Picture this: a cold, snowy, sleety day and the kids have been playing video games (Mario Kart, in my house) for too many hours because they have exhausted all the activities you (or they) could think of. Easy to picture, right?
Picture this: you, as the parent, are able to release some of the guilt you feel over the amount of time they’ve spent staring at a screen and clicking buttons. Harder to picture, right — at least for me. Screen time guilt is one of my parenting constants. But maybe not for long.
A recent study published by the University of Vermont’s department of psychiatry found that playing video games could be beneficial to kids’ brains, particularly in the areas of impulse control and memory.
In the study, which analyzed data from more than 2,000 children ages 9 and 10, researchers compared kids who played for three or more hours per day against kids who didn’t play at all. The gamers performed better on tests that measured impulse control and the ability to memorize information. MRI brain imaging confirmed the results. The gamers showed “higher brain activity in regions of the brain associated with attention and memory” as compared to the non-gamers. The same was true for regions of the brain associated with “more cognitively demanding tasks.”
Researchers were optimistic about their findings, though they recognized the study’s results were limited. The scientists couldn’t establish cause and effect — meaning it was unclear whether the video games themselves caused the cognitive benefits, or if kids with higher brain function in these areas simply gravitated toward video game playing. Either way, the results are “encouraging,” said Bader Chaarani, Ph.D., assistant professor of psychiatry at the University of Vermont and the lead author on the study, who noted, “[I]t is crucial that we better understand both the positive and negative impact that such games may have.”
The study out of Vermont is not the only one to find that video games might not be as bad as we once thought. As it turns out, video game playing has a handful of other positive benefits worth paying attention to.
Video Games Develop Problem-Solving Skills
A 2013 comprehensive review of research on video games by the American Psychological Association (APA) found that the more adolescents played video games, particularly role-playing video games, the more they demonstrated problem-solving skills. Likewise, their creativity improved.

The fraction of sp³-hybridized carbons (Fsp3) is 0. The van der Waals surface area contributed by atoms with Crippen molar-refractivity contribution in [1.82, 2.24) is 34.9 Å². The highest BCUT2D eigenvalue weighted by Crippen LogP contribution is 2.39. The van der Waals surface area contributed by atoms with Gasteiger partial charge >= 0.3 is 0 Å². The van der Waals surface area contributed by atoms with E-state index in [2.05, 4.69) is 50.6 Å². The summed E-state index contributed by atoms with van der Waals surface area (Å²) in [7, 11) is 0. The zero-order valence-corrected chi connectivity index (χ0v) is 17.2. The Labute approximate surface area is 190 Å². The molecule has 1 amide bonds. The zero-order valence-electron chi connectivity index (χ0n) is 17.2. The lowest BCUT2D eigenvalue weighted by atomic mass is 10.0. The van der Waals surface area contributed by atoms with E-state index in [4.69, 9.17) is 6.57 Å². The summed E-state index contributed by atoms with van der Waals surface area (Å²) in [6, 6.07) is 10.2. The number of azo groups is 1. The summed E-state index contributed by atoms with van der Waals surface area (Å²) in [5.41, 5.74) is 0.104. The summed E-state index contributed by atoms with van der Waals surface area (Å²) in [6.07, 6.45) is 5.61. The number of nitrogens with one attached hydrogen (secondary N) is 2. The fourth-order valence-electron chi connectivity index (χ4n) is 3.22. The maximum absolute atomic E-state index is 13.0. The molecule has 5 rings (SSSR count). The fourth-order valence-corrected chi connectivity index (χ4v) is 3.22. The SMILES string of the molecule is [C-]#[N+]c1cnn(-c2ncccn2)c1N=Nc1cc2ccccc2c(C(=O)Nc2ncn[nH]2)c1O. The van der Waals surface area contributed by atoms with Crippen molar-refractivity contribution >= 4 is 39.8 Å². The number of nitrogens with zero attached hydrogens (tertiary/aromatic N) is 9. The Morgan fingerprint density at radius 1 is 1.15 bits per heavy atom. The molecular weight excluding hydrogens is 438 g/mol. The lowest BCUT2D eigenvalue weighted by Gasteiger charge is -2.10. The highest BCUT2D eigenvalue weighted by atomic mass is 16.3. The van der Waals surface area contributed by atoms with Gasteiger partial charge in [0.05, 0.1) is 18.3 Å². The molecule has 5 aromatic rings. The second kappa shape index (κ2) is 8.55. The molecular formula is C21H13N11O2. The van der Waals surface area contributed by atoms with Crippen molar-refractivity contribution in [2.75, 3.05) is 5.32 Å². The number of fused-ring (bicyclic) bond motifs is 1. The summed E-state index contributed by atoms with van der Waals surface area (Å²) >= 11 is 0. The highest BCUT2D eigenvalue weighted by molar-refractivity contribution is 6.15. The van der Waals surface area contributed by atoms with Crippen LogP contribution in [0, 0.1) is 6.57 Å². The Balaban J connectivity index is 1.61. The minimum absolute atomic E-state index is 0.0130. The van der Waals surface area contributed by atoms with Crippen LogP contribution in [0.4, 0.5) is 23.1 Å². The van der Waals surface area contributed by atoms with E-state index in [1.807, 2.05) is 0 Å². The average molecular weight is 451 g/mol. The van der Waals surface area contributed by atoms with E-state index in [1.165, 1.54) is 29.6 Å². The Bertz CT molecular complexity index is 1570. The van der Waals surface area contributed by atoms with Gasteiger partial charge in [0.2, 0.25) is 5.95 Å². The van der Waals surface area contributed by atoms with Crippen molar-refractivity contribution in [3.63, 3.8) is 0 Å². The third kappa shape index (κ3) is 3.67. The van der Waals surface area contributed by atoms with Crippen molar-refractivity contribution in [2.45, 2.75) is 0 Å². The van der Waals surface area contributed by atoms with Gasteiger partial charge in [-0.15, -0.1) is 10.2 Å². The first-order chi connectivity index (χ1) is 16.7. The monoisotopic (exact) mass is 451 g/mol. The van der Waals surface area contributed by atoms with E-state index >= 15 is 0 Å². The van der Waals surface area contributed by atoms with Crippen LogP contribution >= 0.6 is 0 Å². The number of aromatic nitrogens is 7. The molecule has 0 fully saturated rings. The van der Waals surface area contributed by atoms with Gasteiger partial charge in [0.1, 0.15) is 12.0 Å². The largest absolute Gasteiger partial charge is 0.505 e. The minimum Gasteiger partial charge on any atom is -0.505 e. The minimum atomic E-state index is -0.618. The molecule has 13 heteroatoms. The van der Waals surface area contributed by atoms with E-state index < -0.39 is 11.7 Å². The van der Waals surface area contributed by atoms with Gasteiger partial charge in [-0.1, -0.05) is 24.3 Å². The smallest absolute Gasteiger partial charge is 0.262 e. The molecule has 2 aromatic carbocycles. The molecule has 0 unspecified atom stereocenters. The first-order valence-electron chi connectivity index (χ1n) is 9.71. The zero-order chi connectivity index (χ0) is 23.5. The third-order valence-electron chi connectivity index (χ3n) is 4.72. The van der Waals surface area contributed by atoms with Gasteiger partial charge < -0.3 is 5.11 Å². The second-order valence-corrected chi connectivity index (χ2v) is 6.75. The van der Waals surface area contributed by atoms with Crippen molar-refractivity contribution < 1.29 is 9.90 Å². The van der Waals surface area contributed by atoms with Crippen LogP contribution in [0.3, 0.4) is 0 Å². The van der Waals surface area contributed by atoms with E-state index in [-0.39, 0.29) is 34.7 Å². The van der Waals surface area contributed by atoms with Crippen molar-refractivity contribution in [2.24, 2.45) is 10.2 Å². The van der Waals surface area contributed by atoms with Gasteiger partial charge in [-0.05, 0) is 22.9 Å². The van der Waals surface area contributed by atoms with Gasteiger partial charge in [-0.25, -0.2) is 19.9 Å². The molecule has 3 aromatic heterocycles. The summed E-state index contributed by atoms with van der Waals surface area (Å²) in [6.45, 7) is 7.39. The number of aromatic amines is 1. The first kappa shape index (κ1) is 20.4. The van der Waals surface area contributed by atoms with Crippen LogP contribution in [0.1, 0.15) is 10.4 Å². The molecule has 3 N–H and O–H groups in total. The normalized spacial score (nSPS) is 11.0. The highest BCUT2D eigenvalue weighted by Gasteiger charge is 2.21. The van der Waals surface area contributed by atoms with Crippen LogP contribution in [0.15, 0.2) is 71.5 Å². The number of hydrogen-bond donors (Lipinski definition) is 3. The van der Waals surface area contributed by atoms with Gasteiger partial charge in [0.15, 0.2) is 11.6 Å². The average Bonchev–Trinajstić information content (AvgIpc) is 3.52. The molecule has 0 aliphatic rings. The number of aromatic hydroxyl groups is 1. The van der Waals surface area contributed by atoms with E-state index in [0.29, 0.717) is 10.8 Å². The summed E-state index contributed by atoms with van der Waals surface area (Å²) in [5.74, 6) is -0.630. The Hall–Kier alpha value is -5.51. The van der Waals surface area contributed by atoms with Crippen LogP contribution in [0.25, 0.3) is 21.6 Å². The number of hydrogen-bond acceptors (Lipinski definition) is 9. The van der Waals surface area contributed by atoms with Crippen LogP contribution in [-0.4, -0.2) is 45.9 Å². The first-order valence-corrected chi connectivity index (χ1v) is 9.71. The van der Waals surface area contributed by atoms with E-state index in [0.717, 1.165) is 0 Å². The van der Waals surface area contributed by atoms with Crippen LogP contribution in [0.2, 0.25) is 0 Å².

Video Games May Provide An Emotional Benefit
In the same study, researchers found that quick and easy-to-access games like “Angry Birds” can improve mood, keep anxiety at bay, and help with relaxation. Lead study author Isabela Granic, Ph.D. noted that, “If playing video games simply makes people happier, this seems to be a fundamental emotional benefit to consider.”
Video Games Encourage Positive Social Behavior
Often when we think video games, we think lonely, isolated, and anti-social. That’s not the case. In an article discussing the 2013 study, the American Psychological Association confirmed that “More than 70 percent of gamers play with a friend, and millions of people worldwide participate in massive virtual worlds through video games.”
These virtual communities encourage social and cooperative behavior. A 2015 study out of Texas Tech even found that “playing video games cooperatively with others can lead to widespread benefits by making players think helpful behaviors are valuable and commonplace.” This was true even when the game was violent — the cooperation decreased the level of aggression players demonstrated.
Other Cognitive Benefits: Spatial Navigation And Executive Functioning
A 2014 article published in The American Journal of Play compiled all the research on the benefits of video games. Among the benefits included in the list were improved spatial navigation, improved ability to track objects, and improvements in executive functioning.
“This has critical implications for education and career development, as previous research has established the power of spatial skills for achievement in science, technology, engineering and mathematics,” said Granic.
One encouraging study also found video games could support children with dyslexia. The researchers found that “video games actually help increase children’s reading speed. The research found that 10 children with dyslexia who played action video games improved the speed at which they could proceed through a text.” Regardless of your feelings about video games, there’s no doubt this is a potential benefit that could be life-changing for some children.
Balance Is Key
Video games have long gotten a bad rap — but the more we learn about video games, the more we’re beginning to see that there are some benefits of video games. Arguably, a lot of benefits. Of course, those benefits don’t entirely negate the dangers, which have also been studied and widely discussed. They simply exist alongside them. Which means, as always, maybe all we can do as parents is try to find a little balance.
Now, if only that balance was easier to find on those days when we’re all snowed in, bored, and out of creative ideas. Until it is, I’ll just have to make myself at home next to the kids — and call “next” for a spin around the Mario Kart track.
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